Take it from Paul and remember to protect your skin, especially at high altitude.

  • Sun protective clothing, including a hat with a three-inch brim, will protect you at all times of the day. 
  • Use ample sunscreen on those parts of your skin that will be exposed – face, neck, top of ears, hands.
  • Wear sunglasses to protect your eyes. 

Be SunAWARE and Be Safe!

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Wellness Warriors

The Grand Canyon Peeke Performers

Every year over five million people from all over the world visit the Grand Canyon.  Less than 1% of those visitors ever reach the bottom.  Of those that actually complete the Rim-to-Rim hike, only 8% are women.  

These statistics didn’t dissuade eight determined women.  The Grand Canyon Peeke Performers physically and mentally challenged themselves to complete the rigorous Rim-to-Rim hike as a part of their journey of personal fitness and well-being.  They hiked the Grand Canyon north rim to south rim, with an overnight stay at the base.  The 26.2 mile (marathon distance) trek included 112 degree temperatures and the load of their 25-pound backpacks. 

The Peeke Performers were lead by wellness expert Dr. Pamela Peeke, who invited her friend and colleague, The US Surgeon General, Dr. Regina Benjamin, who shares a love of hiking.  With the addition of 6 adventurous women the Rim-to-Rim hikers were assembled and trained for months with Dr. Peeke to increase their stamina and endurance in preparation for the challenge.

Dr. Pamela Peeke and Surgeon General, Dr. Regina Benjamin

Dermatologist Dr. Shanny Baughman, a Grand Canyon Peeke Performer, brought this momentous hike to Coolibar’s attention.  Being a dermatologist, Dr. Baughman was concerned about UV exposure while in the Grand Canyon, with virtually no protection from the sun.  They needed lightweight, breathable, sun protective gear – that’s where Coolibar came in.  Coolibar equipped the 8 women with UPF 50+ hats and shirts to keep them protected from the sun.

Pictured below are The Grand Canyon Peeke Performers at the start of their expedition.  More details to come on their Rim-to-Rim adventure.

Grand Canyon Peeke Performers - Wearing their Coolibar UPF 50+ Travel Shirts and Lightweight Sun Hats
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Expert Rx Wellness Warriors

Tennis Anyone?

Improve your Game 

On the heels of the US Open, we wanted to call attention to the vast number of hours that tennis players spend in the sun, exposed to harmful UV.  While we understand that sun protection is not your main focus while on the court there are some alarming statistics from the Skin Cancer Foundation that tennis players cannot ignore.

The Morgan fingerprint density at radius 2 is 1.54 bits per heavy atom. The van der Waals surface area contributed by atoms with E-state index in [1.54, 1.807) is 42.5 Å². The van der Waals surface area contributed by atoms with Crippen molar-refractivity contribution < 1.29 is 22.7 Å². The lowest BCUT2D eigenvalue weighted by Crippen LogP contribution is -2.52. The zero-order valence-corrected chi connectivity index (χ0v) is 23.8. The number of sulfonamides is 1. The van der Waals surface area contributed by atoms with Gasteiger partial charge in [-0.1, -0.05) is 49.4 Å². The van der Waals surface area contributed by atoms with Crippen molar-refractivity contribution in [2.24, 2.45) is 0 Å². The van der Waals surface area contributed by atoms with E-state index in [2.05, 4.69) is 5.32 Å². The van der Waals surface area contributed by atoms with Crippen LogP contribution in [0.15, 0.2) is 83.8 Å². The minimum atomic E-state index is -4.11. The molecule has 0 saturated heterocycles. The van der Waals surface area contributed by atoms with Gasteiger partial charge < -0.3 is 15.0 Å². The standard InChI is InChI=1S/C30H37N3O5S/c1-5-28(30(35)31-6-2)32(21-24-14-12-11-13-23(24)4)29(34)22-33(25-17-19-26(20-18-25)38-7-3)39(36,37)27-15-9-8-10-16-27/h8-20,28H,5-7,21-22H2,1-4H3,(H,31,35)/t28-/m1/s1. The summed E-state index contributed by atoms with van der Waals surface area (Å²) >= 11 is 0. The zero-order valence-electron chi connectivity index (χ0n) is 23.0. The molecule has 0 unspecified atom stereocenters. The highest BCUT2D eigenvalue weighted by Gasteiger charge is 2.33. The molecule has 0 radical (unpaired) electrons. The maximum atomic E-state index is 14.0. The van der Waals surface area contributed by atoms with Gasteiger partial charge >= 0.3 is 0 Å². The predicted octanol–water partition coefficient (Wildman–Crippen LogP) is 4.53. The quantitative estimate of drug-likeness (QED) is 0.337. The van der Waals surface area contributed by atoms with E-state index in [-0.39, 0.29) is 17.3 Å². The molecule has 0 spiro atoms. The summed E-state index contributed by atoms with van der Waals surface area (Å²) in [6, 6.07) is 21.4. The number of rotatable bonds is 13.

• One in five Americans will develop skin cancer in the course of a lifetime.
  • About 90 percent of non-melanoma skin cancers are associated with exposure to ultraviolet (UV) radiation from the sun.
  • Melanoma is the most common form of cancer for young adults 25-29 years old and the second most common form of cancer for adolescents and young adults 15-29 years old.

 Jennifer Reinbold, a former pro tennis player who now coaches in Indianapolis spoke to the Skin Cancer Foundation about her experience.  Jennifer competed in nine grand slam tournaments, reaching the Wimbledon quarterfinals in 1983 before losing to the eventual winner, Martina Navratilova.  After years of sun exposure, and some incident with skin cancer, Jennifer practices what she preaches: Respect the sun! 

        “Q: Do you think the message about sun protection is getting through?” 

“A: There is more sun awareness today. Most players I teach or play with wear sunscreen and have a hat in their tennis  bags. However, they don’t usually reapply sunscreen when playing for extended periods. Also, just because they have a hat or visor doesn’t mean they use it! Many players don’t realize their scalps are as vulnerable as the rest of their bodies.” 

Some of the best players on the court have dedicated themselves to promoting skin cancer awareness, including tennis pro Andy Caress.  Before he lost his battle with melanoma last August, at the age of 25, he started the Andy Caress Melanoma Foundation (formerly Mela-KNOW-More) to alert the world of the seriousness of Melanoma Skin Cancer and the dangers of the sun’s harmful rays.  Andy said, “I did not understand that I was threatening my life when I went outside and did not wear sunscreen.  I was 23 and figured I was way too young to worry about cancer.”

The good news is that there are simple SUNAWARE steps you can take to protect yourself from UV, and it’s never too late to start.

So grab your racquet, hat, UV T-shirt and sunscreen and hit the court! Protect yourself from the sun so you can concentrate on your game. 

Point, Set, Match!

 

Andy Caress – Founder Mela-KNOW-More